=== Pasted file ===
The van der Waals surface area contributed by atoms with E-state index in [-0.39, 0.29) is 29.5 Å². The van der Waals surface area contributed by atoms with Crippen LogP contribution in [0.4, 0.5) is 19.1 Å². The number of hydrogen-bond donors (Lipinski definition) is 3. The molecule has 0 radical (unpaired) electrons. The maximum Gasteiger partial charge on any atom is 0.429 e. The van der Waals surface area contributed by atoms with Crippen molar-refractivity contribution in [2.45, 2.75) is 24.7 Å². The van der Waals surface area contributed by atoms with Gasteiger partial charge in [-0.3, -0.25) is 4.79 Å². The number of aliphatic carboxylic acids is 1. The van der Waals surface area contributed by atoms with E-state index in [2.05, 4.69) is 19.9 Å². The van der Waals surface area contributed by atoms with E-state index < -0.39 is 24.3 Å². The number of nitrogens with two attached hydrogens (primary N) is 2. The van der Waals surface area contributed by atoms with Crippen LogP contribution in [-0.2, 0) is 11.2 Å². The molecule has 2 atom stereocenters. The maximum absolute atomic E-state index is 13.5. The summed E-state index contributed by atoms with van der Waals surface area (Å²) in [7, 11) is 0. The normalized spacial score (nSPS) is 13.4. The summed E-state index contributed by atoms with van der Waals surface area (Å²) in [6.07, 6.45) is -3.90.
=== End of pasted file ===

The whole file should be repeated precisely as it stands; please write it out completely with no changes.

The van der Waals surface area contributed by atoms with E-state index in [-0.39, 0.29) is 29.5 Å². The van der Waals surface area contributed by atoms with Crippen LogP contribution in [0.4, 0.5) is 19.1 Å². The number of hydrogen-bond donors (Lipinski definition) is 3. The molecule has 0 radical (unpaired) electrons. The maximum Gasteiger partial charge on any atom is 0.429 e. The van der Waals surface area contributed by atoms with Crippen molar-refractivity contribution in [2.45, 2.75) is 24.7 Å². The van der Waals surface area contributed by atoms with Gasteiger partial charge in [-0.3, -0.25) is 4.79 Å². The number of aliphatic carboxylic acids is 1. The van der Waals surface area contributed by atoms with E-state index in [2.05, 4.69) is 19.9 Å². The van der Waals surface area contributed by atoms with E-state index < -0.39 is 24.3 Å². The number of nitrogens with two attached hydrogens (primary N) is 2. The van der Waals surface area contributed by atoms with Crippen LogP contribution in [-0.2, 0) is 11.2 Å². The molecule has 2 atom stereocenters. The maximum absolute atomic E-state index is 13.5. The summed E-state index contributed by atoms with van der Waals surface area (Å²) in [7, 11) is 0. The normalized spacial score (nSPS) is 13.4. The summed E-state index contributed by atoms with van der Waals surface area (Å²) in [6.07, 6.45) is -3.90.